I’ve had a bit of extended travel time on planes and trains over the last couple of weeks. A situation that’s very conducive to leisure reading, at least for me. I’ve finished off a few books already during this European vacation, the latest of which is Philip k.Dick’s 1964 novel The Simulacra. By no means amongst Dick’s best novels, it’s still an accurate representation of the direction our society is heading: puppet leaders controlled by cartel monopolies that use technology to engineer a tiered system of social control. It falls down a bit regarding the various plot threads and characterizations that never truly work together to create a compelling universe. But that didn’t stop me from enjoying it, the joy of reading Dick is not the quest for accurate predictions and representations of what life will be like in the future. Rather, it’s the alternative framing of what that future could have looked like from the vantage point of 1964. A genre of possibility like Science Fiction is necessarily rooted within its particular moment, perhaps more than any other.
Anyway, here are a few gems from The Simulacra I noted while reading. And while I said I wasn’t reading Dick for predictions, it’s hard not to comment on a couple of those prescient moments—a foolish consistency is the hobgoblin….
When Pharmaceuticals Rule the World
A.G. Chemie is a powerful pharmaceutical cartel in this novel, one of the two most powerful corporate entities running the country—the other is simulacra manufacturer Karp und Söhne Werke. Early on in the novel (page 6 in the Vintage edition) this corporate cartel is selling the world on the fact that drug-therapy, not psychological counseling, remains the only solution to the ubiquitous mental health issues. And it has just sponsored a law to prohibit all psychological counseling in the USEA (United States of Europe and America). Here’s a bit from the novel on this:
The powerful German cartel [A.G. Chemie] had sold the world on the notion of drug-therapy for mental illness; there was a fotune to be made, there. And by corollary, psychoanalysts were quacks, on a par with orgone box and health food healers.
This future scenario seems all too present. Psychoanalysis hasn’t been outlawed de jure, it’s just been made increasingly more difficult for much of the general population to get access to. Insurance companies in the U.S. see psychiatric counseling at the hourly rate of a medical doctor (or counsellor with an equivalent credential) as cost prohibitive. And the tale of the tape is apparent: “the percentage of outpatient mental health visits that involve only medication and no psychotherapy jumped from 44 percent to 57 percent between 1998 and 2007.” Almost two out of three mental health patients are being treated with drugs alone! And a majority of those who are getting psychotherapy receive it from a counsellor (often a social worker) trained in the basics of Cogntive Behavoiral Therapy. A world sold on the notion of drug-therapy for mental illness, indeed, Philip Kindred Dick!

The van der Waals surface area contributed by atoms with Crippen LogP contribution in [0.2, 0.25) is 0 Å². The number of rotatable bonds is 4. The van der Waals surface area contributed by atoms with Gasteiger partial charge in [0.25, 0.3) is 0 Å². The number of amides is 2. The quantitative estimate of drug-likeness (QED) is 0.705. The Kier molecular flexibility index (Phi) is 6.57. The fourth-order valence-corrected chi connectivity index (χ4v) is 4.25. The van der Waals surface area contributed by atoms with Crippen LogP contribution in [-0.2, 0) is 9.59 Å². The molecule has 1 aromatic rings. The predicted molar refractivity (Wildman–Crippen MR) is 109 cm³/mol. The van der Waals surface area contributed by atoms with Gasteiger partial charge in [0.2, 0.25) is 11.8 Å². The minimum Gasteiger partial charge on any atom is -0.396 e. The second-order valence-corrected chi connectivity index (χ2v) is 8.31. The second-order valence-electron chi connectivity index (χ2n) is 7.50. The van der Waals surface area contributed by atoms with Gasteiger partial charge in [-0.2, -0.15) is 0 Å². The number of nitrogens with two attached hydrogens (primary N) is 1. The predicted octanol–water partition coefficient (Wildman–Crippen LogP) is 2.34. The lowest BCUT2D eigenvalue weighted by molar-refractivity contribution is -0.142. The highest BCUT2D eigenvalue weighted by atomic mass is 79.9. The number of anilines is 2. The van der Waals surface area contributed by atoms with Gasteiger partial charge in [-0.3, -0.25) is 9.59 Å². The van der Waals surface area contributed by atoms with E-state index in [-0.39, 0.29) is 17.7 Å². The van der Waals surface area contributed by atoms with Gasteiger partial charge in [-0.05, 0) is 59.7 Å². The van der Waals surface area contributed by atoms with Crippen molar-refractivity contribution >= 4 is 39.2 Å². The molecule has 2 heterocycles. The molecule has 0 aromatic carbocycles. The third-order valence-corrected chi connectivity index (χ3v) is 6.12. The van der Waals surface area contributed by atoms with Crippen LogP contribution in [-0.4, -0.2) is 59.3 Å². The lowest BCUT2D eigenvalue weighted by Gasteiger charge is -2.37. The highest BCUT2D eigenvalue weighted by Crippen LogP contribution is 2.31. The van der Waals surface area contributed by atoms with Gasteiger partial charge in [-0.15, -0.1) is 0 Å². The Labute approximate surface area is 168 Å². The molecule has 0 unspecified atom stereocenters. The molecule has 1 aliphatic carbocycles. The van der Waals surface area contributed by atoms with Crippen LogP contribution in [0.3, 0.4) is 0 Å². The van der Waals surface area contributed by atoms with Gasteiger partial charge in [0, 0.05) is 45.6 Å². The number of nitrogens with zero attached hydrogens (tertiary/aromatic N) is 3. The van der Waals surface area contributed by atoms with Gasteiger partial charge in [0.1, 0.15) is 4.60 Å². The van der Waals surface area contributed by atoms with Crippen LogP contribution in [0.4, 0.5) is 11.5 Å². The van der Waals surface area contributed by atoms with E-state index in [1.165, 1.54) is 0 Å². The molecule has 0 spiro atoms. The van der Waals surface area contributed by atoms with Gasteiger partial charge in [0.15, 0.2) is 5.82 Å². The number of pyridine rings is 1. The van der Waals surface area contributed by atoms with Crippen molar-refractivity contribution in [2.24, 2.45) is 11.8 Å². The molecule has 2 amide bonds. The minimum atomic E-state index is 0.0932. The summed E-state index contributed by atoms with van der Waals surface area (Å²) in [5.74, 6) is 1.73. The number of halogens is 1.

The Future of Spam
Dick is all about the details, and one that stuck with me in The Simulacra was the description of the Nitz: invasive, fly-like commercials that invade people’s space.
Something sizzled to the right of him. A commercial, made by Theodorus Nitz, the worst house of all, had attached itself to his car.
“Get off,” he warned it. But the commercial, well-adhered, began to crawl, buffeted by the wind, toward the door and the entrance crack. It would soon have squeezed in and would be haranguing him in the cranky, garbagey fashion of the Nitz advertisements.
He could, as it came through the crack, kill it. It was alive, terribly mortal: the ad agencies, like nature, squandered hordes of them.
The commercial, flysized, began to buzz out its message as soon as it managed to force entry. “Say! Haven’t you sometimes said to yourself, I’ll bet other people in restaurants can see me! And you’re puzzled as to what to do about this serious, baffling problem of being conspicuous, especially-”
Chic crushed it with his foot. (41)
Given what we already know the virtual possibilities of spam, I think its easy to imagine its physical instantiation in the form of a fly becoming a reality shortly. Actually, looks like there’s a German who has already figured it out.